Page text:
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Update: Euro hits 11-year low as Greek leftists sweep to power
[TOKYO/WELLINGTON] The euro hit an 11-year low versus the U.S. dollar on Monday as Greece's anti-austerity Syriza party swept to victory in a snap election, putting Athens on a collision course with international lenders.
The single currency dropped to US$1.1098, a level not seen since September 2003, before steadying around US$1.1180, as official projections showed Syriza was set to win 149 seats in the 300-seat parliament.
While Syriza leader Alexis Tsipras fell just short of an overall majority, he is set to lead the first euro zone government that could get in a high-stakes standoff with European lenders over austerity measures.
The euro fell to as low as 130.160 yen, its lowest level in 1-1/2 years, before it bounced back to 131.500. The common currency also dropped against the sterling, hitting a seven-year low of 74.06 pence.
Market participants saw the risk that euro selling would pick up later in the day if Syriza reiterates a tough stance for negotiations with the "Troika" comprising the European Central Bank, the International Monetary Fund and the European Commission.
Such a scenario could trigger a test of US$1.10, where large options lay, according to several research notes.
But some analysts also said the long-term impact may be more nuanced as most investors expect Tsipras, at the end of the day, to work with the European Union and other international lenders. "Usually politicians say populistic things before an election. So now the question is how much they are going to stick to the promises made to the Troika," said Ayako Sera, market strategist at Sumitomo Mitsui Trust Bank.
ECB board member Benoit Coeure said in a newspaper interview published on Monday that the European Central Bank would not take part in any debt cut for Greece.
Tsipras is expected to hold coalition talks on Monday with the small Independent Greeks party which, like Syriza, opposes Greece's bailout deal with the European Union and International Monetary Fund. "The market was largely anticipating a (Syriza) victory,"said Sebastien Galy, senior foreign exchange analyst at Societe Generale in New York. "At the moment, the market believes that if there is any (debt) restructuring it would only involve the official sector and for now, the possibility of Greece leaving the euro zone even with the incoming government is small," he added.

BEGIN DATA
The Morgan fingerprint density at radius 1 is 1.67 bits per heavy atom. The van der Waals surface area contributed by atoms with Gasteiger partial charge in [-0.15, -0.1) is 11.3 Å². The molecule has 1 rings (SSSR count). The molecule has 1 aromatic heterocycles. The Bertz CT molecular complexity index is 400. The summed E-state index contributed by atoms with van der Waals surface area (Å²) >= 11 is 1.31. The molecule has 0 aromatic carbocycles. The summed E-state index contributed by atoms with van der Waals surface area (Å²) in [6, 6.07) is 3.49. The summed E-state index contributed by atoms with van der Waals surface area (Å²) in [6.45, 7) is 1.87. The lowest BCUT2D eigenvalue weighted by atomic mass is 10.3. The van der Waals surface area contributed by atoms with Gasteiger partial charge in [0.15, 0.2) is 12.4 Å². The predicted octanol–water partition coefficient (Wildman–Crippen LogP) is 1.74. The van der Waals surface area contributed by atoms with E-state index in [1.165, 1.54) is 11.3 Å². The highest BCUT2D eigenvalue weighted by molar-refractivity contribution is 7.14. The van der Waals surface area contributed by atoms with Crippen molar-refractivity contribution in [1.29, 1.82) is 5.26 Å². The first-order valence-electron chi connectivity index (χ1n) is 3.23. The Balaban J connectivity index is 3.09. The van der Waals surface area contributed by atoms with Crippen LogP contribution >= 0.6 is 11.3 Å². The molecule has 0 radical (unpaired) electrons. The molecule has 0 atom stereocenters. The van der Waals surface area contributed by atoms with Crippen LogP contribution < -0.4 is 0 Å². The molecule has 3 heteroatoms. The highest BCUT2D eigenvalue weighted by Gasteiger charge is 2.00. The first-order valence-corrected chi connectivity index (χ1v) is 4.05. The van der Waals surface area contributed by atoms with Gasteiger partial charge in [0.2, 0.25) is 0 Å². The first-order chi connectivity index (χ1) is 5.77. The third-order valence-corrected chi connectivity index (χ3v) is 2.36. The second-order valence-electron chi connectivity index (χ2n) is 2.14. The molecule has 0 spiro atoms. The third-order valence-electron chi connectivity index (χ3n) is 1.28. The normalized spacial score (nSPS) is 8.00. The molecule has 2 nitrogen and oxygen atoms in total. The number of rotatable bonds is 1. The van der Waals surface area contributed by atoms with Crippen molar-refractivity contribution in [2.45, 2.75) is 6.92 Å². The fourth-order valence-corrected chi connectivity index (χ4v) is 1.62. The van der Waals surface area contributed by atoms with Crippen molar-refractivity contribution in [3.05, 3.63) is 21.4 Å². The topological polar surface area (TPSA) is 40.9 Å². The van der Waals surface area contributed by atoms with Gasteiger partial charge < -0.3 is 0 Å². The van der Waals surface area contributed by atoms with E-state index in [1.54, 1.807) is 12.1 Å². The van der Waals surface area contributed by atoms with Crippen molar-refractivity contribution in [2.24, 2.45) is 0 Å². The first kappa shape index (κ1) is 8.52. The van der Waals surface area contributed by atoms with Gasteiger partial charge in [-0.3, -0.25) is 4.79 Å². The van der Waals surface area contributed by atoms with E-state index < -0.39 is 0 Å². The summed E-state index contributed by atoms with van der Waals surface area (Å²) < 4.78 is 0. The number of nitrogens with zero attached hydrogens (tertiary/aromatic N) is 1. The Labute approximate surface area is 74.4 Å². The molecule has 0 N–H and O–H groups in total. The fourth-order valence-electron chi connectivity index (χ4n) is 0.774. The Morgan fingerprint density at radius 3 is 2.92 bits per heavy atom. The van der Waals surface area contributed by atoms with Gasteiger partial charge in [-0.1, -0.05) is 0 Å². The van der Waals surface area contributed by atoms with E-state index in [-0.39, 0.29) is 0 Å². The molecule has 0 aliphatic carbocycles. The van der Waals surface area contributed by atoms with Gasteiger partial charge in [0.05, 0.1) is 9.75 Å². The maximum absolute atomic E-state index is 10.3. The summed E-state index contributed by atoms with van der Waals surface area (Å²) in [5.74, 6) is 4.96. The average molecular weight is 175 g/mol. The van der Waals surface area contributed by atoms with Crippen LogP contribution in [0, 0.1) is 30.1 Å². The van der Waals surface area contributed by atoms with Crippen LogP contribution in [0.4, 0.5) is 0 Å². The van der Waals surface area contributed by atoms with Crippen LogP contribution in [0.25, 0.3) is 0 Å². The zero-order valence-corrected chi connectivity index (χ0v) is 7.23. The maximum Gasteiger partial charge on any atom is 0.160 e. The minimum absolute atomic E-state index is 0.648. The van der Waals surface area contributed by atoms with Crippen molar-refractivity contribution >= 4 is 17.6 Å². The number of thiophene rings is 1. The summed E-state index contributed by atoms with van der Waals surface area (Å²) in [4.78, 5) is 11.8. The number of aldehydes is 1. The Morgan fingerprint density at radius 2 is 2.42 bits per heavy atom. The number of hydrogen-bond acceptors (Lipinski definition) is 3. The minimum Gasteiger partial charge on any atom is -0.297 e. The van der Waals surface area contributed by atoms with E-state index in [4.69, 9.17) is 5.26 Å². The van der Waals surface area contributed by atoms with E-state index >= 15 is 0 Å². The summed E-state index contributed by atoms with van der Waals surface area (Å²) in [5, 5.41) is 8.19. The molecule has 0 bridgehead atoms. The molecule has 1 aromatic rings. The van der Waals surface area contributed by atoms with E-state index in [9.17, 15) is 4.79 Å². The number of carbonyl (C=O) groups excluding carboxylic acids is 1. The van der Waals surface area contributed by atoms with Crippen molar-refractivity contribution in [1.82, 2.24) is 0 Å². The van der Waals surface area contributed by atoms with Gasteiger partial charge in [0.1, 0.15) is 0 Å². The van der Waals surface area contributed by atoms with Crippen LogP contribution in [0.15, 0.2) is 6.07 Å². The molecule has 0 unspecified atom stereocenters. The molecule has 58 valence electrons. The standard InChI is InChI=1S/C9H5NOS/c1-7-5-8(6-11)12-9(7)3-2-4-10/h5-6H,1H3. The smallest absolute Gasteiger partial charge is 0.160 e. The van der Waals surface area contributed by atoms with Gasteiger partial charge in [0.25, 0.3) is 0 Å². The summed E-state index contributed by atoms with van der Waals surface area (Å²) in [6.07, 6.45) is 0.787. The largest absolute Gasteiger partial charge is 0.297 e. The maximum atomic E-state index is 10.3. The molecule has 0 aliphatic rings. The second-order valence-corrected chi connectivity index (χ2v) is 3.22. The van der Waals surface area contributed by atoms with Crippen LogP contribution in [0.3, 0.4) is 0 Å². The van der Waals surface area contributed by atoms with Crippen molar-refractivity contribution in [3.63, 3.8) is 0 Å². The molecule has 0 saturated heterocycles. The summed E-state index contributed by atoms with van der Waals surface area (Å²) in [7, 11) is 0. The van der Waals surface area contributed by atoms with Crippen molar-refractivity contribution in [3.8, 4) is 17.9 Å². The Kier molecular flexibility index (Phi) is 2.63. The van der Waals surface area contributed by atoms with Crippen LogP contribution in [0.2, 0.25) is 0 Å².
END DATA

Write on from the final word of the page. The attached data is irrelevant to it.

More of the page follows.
The euro also remained on the defensive after Thursday's announcement of quantitative easing by the ECB.
It has sold off dramatically from US$1.21 at the start of the year and lost more then 3 per cent against the U.S. dollar last week, in the wake of aggressive asset-buying measures announced by the ECB to shore up the region's struggling economy.
Losses in the single currency provided a broad boost to the U.S. dollar, with dollar index rising to as high as 95.331, not far from an 11-year high of 95.481 hit on Friday.
Against the yen, which benefitted from safe-haven flows after Greek election, the dollar stood little changed at 117.64 yen.
The Aussie sank as low as US$0.7850, its lowest since mid-2009, while the kiwi fell to more than three-year trough of US$0.7407.